# Convert args to flat list?

I know this is very similar to a few other questions, but I can't quite get this function to work correctly.

``````def flatten(*args):
return list(item for iterable in args for item in iterable)
``````

The output I'm looking for is:

``````flatten(1) -> [1]
flatten(1,[2]) -> [1, 2]
flatten([1,[2]]) -> [1, 2]
``````

The current function, which I took from another SO answer, doesn't seem to produce correct results at all:

``````>>> flatten([1,[2]])
[1, [2]]
``````
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Post your solution as an answer, and accept that one. Keeps the site cleaner :) –  Powertieke Mar 29 '10 at 6:57
I updated my answer, too - your self-found answer was a little neater. ;) –  Pieter Witvoet Mar 29 '10 at 6:59

For a quick solution, just take your second function and make it recursive.

``````def flatten(*args):
output = []
for arg in args:
if hasattr(arg, '__iter__'):
output.extend(flatten(*arg))
else:
output.append(arg)
return output
``````
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test for iter doesn't work for hashes, so: –  Denis Barmenkov Aug 4 '11 at 5:31
Sample for strange dictionary results: >>> def flatten(*args): ... output = [] ... for arg in args: ... if hasattr(arg, 'iter'): ... output.extend(flatten(*arg)) ... else: ... output.append(arg) ... return output ... >>> adict = {1:2, 3:4, 5:6} >>> blist = ['a', 'b', 'c'] >>> raw = [adict, blist] >>> flatten(raw) [1, 3, 5, 'a', 'b', 'c'] –  Denis Barmenkov Aug 4 '11 at 5:39
Iterating over a dictionary yields it's keys. Since the original question didn't say anything about the desired output for dictionaries, why is this output strange? –  Pieter Witvoet Aug 9 '11 at 21:16
Some data will be lost :). –  Denis Barmenkov Aug 16 '11 at 14:01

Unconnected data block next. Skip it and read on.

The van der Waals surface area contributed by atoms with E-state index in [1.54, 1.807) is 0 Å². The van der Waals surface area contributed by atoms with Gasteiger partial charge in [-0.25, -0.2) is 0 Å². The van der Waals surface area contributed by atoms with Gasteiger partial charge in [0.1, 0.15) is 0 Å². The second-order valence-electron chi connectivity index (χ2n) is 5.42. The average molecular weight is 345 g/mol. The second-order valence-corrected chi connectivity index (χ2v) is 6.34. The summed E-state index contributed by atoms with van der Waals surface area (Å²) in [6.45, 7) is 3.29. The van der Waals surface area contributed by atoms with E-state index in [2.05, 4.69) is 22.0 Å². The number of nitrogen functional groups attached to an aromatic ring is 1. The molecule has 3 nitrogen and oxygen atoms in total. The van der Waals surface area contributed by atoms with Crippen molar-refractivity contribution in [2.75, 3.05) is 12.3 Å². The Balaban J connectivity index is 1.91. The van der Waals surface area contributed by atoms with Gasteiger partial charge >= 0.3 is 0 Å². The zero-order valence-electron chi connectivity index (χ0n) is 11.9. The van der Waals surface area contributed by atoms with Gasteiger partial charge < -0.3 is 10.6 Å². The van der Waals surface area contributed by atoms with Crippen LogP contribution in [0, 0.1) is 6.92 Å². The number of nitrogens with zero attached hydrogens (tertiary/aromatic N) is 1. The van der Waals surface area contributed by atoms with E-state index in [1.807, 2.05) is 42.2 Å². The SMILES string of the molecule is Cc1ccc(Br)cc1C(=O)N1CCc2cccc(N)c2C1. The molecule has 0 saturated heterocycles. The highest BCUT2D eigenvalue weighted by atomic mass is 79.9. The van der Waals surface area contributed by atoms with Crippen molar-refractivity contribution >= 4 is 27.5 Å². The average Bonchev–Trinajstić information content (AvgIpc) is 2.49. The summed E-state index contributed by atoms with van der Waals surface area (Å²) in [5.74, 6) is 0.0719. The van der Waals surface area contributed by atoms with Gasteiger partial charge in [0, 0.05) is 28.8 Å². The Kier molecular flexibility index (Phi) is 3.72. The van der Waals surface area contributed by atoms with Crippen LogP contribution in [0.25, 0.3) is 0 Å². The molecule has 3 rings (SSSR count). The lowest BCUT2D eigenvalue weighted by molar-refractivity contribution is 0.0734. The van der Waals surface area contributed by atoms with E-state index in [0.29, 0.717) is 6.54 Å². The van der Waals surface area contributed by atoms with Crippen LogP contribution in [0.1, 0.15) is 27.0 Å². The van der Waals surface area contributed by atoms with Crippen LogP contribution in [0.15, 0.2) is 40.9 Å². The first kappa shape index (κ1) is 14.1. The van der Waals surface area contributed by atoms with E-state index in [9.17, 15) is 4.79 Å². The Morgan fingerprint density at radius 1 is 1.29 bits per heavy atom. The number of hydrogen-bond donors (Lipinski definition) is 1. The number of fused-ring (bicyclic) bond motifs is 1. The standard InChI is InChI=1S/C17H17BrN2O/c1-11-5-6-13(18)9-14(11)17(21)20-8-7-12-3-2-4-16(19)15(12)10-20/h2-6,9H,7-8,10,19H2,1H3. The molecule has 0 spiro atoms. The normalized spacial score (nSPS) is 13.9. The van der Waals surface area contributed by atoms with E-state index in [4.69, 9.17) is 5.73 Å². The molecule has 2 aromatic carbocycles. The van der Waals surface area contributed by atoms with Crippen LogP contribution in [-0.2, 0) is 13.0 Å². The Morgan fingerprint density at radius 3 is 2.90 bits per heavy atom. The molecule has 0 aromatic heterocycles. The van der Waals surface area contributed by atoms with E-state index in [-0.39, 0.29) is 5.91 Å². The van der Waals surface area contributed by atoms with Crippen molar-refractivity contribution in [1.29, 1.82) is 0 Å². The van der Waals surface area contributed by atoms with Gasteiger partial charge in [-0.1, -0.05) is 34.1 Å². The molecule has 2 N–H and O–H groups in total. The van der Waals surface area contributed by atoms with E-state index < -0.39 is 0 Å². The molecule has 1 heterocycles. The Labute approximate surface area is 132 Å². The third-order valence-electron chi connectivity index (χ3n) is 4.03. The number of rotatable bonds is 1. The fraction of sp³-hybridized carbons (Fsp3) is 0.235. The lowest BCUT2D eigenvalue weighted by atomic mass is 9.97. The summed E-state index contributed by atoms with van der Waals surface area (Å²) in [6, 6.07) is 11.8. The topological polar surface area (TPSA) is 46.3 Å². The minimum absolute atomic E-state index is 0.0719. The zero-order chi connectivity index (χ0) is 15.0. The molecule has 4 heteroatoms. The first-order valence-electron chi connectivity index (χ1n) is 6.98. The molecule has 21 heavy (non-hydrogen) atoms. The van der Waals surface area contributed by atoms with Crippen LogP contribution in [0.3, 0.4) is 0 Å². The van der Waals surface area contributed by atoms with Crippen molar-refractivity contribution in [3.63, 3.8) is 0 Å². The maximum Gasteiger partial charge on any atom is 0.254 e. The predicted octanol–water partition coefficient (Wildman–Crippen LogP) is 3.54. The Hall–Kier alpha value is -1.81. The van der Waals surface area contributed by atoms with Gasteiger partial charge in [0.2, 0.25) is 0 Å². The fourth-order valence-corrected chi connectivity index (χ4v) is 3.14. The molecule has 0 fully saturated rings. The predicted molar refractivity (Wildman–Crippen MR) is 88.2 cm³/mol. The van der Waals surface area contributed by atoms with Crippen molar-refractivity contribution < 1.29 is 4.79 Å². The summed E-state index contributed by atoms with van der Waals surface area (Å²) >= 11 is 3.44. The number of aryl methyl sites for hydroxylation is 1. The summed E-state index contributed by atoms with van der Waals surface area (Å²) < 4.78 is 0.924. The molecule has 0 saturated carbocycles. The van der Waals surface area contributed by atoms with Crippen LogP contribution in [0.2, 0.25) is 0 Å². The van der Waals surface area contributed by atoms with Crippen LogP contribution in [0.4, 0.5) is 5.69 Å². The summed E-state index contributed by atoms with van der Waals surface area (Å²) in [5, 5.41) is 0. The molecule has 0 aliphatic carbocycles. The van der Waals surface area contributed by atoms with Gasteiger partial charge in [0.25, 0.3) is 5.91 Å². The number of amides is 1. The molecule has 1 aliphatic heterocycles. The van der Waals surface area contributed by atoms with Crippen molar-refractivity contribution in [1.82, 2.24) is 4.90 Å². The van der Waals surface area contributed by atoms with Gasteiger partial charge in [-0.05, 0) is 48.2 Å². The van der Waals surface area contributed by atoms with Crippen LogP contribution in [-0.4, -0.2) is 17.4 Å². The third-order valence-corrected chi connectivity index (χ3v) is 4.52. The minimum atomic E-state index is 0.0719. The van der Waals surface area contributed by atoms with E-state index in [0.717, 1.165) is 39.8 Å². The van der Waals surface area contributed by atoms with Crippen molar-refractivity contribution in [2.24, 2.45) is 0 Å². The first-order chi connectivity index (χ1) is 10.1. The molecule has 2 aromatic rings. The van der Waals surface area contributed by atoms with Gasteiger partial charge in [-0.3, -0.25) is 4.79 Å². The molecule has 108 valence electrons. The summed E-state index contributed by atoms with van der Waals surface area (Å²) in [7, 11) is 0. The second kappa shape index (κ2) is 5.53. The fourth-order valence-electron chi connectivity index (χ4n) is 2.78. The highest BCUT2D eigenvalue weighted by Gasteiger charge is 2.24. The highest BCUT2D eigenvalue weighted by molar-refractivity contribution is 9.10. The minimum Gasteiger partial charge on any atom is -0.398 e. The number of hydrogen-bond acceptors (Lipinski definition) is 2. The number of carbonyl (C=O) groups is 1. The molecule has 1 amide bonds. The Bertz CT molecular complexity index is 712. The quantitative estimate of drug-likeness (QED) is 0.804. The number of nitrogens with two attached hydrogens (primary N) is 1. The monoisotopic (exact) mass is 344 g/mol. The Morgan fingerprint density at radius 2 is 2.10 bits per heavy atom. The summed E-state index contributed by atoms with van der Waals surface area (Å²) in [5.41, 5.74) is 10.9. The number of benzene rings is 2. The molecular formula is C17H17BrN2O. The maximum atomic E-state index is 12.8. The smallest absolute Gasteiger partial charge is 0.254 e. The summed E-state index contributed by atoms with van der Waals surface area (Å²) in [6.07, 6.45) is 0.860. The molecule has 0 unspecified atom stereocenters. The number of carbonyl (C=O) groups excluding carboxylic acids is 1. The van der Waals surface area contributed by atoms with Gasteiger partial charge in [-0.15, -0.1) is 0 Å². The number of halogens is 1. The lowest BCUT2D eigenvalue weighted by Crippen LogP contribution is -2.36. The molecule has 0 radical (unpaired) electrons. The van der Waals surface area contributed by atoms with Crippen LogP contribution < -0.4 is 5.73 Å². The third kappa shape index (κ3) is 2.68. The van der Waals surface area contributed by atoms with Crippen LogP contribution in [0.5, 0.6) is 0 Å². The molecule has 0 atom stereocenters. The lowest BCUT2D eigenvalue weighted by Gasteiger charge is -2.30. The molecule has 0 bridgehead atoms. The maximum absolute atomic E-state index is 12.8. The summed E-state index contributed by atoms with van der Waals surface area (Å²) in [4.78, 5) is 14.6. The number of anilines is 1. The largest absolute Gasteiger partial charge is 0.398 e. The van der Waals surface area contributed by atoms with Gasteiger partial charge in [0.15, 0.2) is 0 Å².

If you want to flatten arbitrarily nested lists you need a recursive function:

``````def flatten(ls):
if isinstance(ls, list):
return [fa for a in ls for fa in flatten(a)]
else:
return [ls]
``````

(If you expect to flatten big structures this could be made more efficient by using generators instead of returning lists.)

This function can also be reused to create a function that takes multiple parameters:

``````def pflatten(*ls):
return flatten(list(ls))
``````
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The input argument should be `*ls`. That does make a difference, doesn't it? And `hasattr(a, '__iter__')` is slightly more versatile than `isinstance` isn't it? –  Mark Mar 30 '10 at 1:22
@Mark: Currently the function takes one argument, and if it's a list, it flattens it. It could also be done with `*ls`, so that the function takes several parameters and creates a flat list of their concatenations. What interface you prefer is just a matter of taste, I'd say. Similar for `isinstance(a, list)` vs. `hasattr(a, '__iter__')`: It just depends what kind of result you want when you give it a list of lists of sets. A list of sets or a list of all the elements in all the sets? Depending on your requirements one or the other would be preferable. –  sth Mar 30 '10 at 1:37
Well yes, but this question was specifically about the latter (`*ls`). I see your point about sets though... not planning on using those, but tuples should definitely be converted to a flat list. –  Mark Mar 30 '10 at 1:52
@Mark: Oops, you are of course right, the question is about `*ls`... I edited a little additional function into my answer to cover that case :). To also cover tuples, probably the easiest way would be to add `or isinstance(ls, tuple)` to the check in `flatten()`. –  sth Mar 30 '10 at 2:34
Your `pflatten` doesn't work. Did you try it? I get `pflatten(1,[2]) -> [(1, [2])]` which is the sort of problem I was having when I posted this Q. Don't worry about it tho..... my solution does seem to work ;) –  Mark Mar 31 '10 at 3:31

Checking __iter__ presence can be quite strange when flattening dictionary:

``````>>> def flatten(*args):
...     output = []
...     for arg in args:
...         if hasattr(arg, '__iter__'):
...             output.extend(flatten(*arg))
...         else:
...             output.append(arg)
...     return output
...
>>> adict = {1:2, 3:4, 5:6}
>>> blist = ['a', 'b', 'c']
>>> flatten(raw)
[1, 3, 5, 'a', 'b', 'c']
``````

I think flatten should work for lists and tuples only:

``````import types

def flatten(*args):
output = []
for arg in args:
if isinstance(arg, (types.ListType, types.TupleType)):
output.extend(flatten(*list(arg)))
else:
output.append(arg)
return output

blist = ['a', 'b', 'c']
print flatten(raw)
``````
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Solved it...

``````def flatlist(*args):
lst = []
for a in args:
if hasattr(a, '__iter__'): lst.extend(flatlist(*a))
else: lst.append(a)
return lst
``````
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